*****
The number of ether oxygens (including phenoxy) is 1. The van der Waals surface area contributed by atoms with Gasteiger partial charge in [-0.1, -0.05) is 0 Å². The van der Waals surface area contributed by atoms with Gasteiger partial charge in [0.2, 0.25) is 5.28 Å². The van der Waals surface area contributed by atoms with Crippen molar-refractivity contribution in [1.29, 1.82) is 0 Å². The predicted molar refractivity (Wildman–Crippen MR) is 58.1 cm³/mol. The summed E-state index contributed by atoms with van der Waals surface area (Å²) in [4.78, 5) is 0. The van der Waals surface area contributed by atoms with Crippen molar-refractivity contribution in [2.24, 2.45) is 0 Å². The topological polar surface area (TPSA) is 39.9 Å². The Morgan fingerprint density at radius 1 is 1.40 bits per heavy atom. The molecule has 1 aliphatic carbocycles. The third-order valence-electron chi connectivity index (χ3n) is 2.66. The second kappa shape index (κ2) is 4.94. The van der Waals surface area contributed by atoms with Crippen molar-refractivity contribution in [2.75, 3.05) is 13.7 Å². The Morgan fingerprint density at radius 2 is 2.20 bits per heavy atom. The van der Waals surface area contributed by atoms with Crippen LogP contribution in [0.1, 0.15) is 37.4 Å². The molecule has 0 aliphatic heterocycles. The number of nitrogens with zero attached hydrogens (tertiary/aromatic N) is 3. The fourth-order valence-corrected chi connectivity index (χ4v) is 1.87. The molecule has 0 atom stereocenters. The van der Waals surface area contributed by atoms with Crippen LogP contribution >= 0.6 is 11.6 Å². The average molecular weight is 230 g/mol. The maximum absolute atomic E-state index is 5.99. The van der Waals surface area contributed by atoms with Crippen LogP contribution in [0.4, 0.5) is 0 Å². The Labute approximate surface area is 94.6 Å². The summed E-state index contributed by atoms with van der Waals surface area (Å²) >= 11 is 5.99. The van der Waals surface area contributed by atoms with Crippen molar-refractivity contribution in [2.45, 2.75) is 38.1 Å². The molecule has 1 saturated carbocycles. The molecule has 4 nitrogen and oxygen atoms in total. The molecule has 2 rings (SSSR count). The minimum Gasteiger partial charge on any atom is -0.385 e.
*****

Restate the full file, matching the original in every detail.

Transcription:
The number of ether oxygens (including phenoxy) is 1. The van der Waals surface area contributed by atoms with Gasteiger partial charge in [-0.1, -0.05) is 0 Å². The van der Waals surface area contributed by atoms with Gasteiger partial charge in [0.2, 0.25) is 5.28 Å². The van der Waals surface area contributed by atoms with Crippen molar-refractivity contribution in [1.29, 1.82) is 0 Å². The predicted molar refractivity (Wildman–Crippen MR) is 58.1 cm³/mol. The summed E-state index contributed by atoms with van der Waals surface area (Å²) in [4.78, 5) is 0. The van der Waals surface area contributed by atoms with Crippen molar-refractivity contribution in [2.24, 2.45) is 0 Å². The topological polar surface area (TPSA) is 39.9 Å². The Morgan fingerprint density at radius 1 is 1.40 bits per heavy atom. The molecule has 1 aliphatic carbocycles. The third-order valence-electron chi connectivity index (χ3n) is 2.66. The second kappa shape index (κ2) is 4.94. The van der Waals surface area contributed by atoms with Crippen molar-refractivity contribution in [2.75, 3.05) is 13.7 Å². The Morgan fingerprint density at radius 2 is 2.20 bits per heavy atom. The van der Waals surface area contributed by atoms with Crippen LogP contribution in [0.1, 0.15) is 37.4 Å². The molecule has 0 aliphatic heterocycles. The number of nitrogens with zero attached hydrogens (tertiary/aromatic N) is 3. The fourth-order valence-corrected chi connectivity index (χ4v) is 1.87. The molecule has 0 atom stereocenters. The van der Waals surface area contributed by atoms with Crippen LogP contribution >= 0.6 is 11.6 Å². The average molecular weight is 230 g/mol. The maximum absolute atomic E-state index is 5.99. The van der Waals surface area contributed by atoms with Crippen LogP contribution in [0.4, 0.5) is 0 Å². The Labute approximate surface area is 94.6 Å². The summed E-state index contributed by atoms with van der Waals surface area (Å²) >= 11 is 5.99. The van der Waals surface area contributed by atoms with Crippen molar-refractivity contribution in [2.45, 2.75) is 38.1 Å². The molecule has 1 saturated carbocycles. The molecule has 4 nitrogen and oxygen atoms in total. The molecule has 2 rings (SSSR count). The minimum Gasteiger partial charge on any atom is -0.385 e.